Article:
The objectives are totally different to those which we pursue in the warming-up session, because we are doing the programme after the training. Let us take continuous running as an example. After training we undertake neuro-muscular electro-stimulation training. We will see that even being tired after running, using a stamina or strength programme we can work with high intensities and, even though there is an intense contraction, there is not the exhaustion or tiredness which we find with running. This is one of the essential advantages with electro-stimulation training; in this way we can increase our training load on very specific muscle groups and combine it with the selected sport.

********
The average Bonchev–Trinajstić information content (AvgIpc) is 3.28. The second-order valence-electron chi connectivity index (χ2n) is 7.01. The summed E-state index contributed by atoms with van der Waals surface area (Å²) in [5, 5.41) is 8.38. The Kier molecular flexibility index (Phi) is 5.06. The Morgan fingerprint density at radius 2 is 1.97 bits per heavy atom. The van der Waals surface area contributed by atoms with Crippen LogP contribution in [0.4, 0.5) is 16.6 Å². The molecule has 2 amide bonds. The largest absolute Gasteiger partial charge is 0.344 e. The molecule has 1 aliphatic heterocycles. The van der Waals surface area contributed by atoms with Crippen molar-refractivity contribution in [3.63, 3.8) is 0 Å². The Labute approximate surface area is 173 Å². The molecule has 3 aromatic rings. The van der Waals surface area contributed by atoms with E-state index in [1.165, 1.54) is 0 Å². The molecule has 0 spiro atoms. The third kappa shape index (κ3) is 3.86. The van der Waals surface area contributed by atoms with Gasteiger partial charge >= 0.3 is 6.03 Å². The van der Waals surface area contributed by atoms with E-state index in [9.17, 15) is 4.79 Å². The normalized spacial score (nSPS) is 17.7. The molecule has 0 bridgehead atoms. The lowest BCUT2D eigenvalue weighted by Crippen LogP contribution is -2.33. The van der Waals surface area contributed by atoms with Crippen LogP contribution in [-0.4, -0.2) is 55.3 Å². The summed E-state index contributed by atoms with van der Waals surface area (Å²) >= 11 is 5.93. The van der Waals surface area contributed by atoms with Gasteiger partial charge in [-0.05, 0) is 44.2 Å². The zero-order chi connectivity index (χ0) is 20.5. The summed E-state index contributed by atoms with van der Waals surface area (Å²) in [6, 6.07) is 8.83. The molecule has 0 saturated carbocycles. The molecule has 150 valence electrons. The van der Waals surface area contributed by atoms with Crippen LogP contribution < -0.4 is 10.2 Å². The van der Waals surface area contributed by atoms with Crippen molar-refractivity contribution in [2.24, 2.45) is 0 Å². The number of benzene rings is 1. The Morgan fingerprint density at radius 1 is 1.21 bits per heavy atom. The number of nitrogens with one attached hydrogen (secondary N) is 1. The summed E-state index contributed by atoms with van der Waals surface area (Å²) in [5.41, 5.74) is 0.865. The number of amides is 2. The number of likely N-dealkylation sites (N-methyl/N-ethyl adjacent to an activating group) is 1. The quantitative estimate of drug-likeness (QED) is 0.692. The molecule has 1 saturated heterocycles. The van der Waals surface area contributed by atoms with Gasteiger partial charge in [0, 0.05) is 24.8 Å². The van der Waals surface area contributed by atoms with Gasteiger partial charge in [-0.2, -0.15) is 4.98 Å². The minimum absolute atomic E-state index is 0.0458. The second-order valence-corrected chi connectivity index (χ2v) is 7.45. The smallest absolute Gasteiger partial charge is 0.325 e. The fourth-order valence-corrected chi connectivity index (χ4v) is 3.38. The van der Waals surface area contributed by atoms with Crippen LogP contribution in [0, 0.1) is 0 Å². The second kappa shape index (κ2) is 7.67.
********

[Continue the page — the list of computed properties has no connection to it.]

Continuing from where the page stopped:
If we combine agonist-antagonist training with quadriceps and femoral biceps, selectively stimulating muscle fibres which have not been the focus of the training which has just been completed, we can achieve a perfect combination. Without exhausting ourselves we can achieve a maximum level of activation of the quadriceps and femoral biceps, thus achieving a physiological adaptation to effort that is intense in both intensity as well as the level of fibres involved. If we have undertaken stamina training, we would then use a speed strength programme, in which mainly the white muscle fibres are activated. If we have based our training on speed training, we would use a stamina strength programme to activate the slower fibres.
To end, assuming we have subjected our muscles to high level of effort, we can do a relaxation, drainage or vascularisation programme